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The epitrochlear lymph node: an unusual physical finding in lymphoma with important clinical significance.

An 82-year-old Caucasian female was evaluated for a right breast mass detected by mammography. Her past medical history of patient included HTN, Type 2 diabetes mellitus, and rheumatoid arthritis. The patient denied breast pain, trauma or discharge from the nipple. She admitted to fevers, sweats, 30 lb weight loss, generalized weakness, and fatigue for 6 months. There was no history of animal bites or scratches or syphilis or HIV exposure. On physical examination generalized bilateral lymphadenopathy involving cervical, supraclavicular, axillary and inguinal lymph nodes were identified. The lymph nodes were mobile and non-tender. In addition a right mobile, nontender epitrochlear nodule measuring 4 X 4 cm was noted. Her cardiopulmonary examination was unremarkable. On abdominal examination splenomegaly was noted. The patient underwent an excisional biopsy of right axillary lymph nodes that revealed diffuse large cell B cell lymphoma. She was clinical stage as IIIB non-Hodgkins lymphoma. The treatment with total nodal irradiation and subsequent four-drug combination chemotherapy under a protocol was begun. Lymphomas are malignant neoplasms of cells native to lymphoid tissues. Like other neoplasms they are of monoclonal origin as can be documented by clone gene rearrangement and surface markers by flow cytometry. Lymphomas are segregated as Hodgkins lymphoma, by the presence of distinctive unifying morphologic feature the Reed-Sternberg giant cells, and non-Hodgkins lymphoma. Lymphomas often produce marked nodal enlargement that is almost always non-tender. Epitrochlear nodes involvement is a rare occurrence in both Hodgkins or non-Hodgkins lymphomas, either as the sole site of involvement or as part of more widespread disease. Only very limited information is available on association of epitrochlear nodes and lymphomas. A literature search revealed only a few isolated case studies. Epitrochlear nodes are noted in about 0.088% of Hodgkins lymphoma and indicates diffuse disease. Epitrochlear lymph node involvement is more common in the non-Hodgkins lymphoma and is a peculiar a site of relapse in these patients. We report here a patient who presented with epitrochlear node involvement with diffuse large B-cell non-Hodgkins lymphoma and emphasize the clinical importance of this physical finding.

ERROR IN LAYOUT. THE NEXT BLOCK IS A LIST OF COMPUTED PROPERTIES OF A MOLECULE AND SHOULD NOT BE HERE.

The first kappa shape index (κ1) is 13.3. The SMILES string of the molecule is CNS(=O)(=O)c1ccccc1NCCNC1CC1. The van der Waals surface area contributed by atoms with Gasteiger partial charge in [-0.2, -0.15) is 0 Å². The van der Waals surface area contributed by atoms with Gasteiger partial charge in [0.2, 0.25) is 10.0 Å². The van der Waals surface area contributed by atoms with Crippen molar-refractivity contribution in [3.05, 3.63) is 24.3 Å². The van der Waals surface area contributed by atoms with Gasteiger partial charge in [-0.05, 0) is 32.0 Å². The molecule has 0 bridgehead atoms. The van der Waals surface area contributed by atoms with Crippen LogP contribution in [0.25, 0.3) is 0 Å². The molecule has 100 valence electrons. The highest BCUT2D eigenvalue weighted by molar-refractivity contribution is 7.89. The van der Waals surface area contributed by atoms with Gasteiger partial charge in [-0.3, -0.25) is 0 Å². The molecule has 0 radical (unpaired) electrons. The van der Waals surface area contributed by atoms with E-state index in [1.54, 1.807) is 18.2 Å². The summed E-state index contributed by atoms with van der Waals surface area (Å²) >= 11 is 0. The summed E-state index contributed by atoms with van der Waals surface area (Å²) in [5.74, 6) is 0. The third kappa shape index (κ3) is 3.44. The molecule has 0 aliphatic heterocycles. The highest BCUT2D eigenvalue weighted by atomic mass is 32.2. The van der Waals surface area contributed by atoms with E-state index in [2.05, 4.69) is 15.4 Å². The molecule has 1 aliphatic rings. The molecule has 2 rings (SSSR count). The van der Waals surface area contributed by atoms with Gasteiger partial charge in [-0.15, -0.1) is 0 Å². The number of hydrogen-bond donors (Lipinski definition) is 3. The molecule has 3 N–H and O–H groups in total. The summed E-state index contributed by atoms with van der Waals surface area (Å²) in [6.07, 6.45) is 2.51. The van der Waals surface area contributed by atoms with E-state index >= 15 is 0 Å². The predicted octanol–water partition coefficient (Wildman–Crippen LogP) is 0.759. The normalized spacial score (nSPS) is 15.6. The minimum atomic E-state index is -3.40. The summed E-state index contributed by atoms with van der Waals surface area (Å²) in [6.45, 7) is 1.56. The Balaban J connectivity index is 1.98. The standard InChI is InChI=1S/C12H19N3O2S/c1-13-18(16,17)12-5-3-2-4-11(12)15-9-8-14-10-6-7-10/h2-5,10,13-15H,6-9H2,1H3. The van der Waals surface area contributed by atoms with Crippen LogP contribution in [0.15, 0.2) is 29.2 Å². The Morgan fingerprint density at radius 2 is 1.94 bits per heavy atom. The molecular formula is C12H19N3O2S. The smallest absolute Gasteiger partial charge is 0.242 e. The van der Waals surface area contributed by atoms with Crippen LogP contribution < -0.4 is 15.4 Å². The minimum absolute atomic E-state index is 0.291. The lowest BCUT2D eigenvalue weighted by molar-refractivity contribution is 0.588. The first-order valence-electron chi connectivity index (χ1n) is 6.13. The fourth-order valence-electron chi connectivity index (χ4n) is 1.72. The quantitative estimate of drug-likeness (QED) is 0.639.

A.K. Goli, MD, S.A. Goli, MD, M. Koduri, MD, Ryland P. Byrd, Jr, MD, and Thomas M. Roy, MD. Department of Medicine, James H. Quillen College of Medicine, Mountain Home, Johnson City, TN.
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Title Annotation:Section on Oncology
Author:Roy, Thomas M.
Publication:Southern Medical Journal
Date:Oct 1, 2004
Words:374
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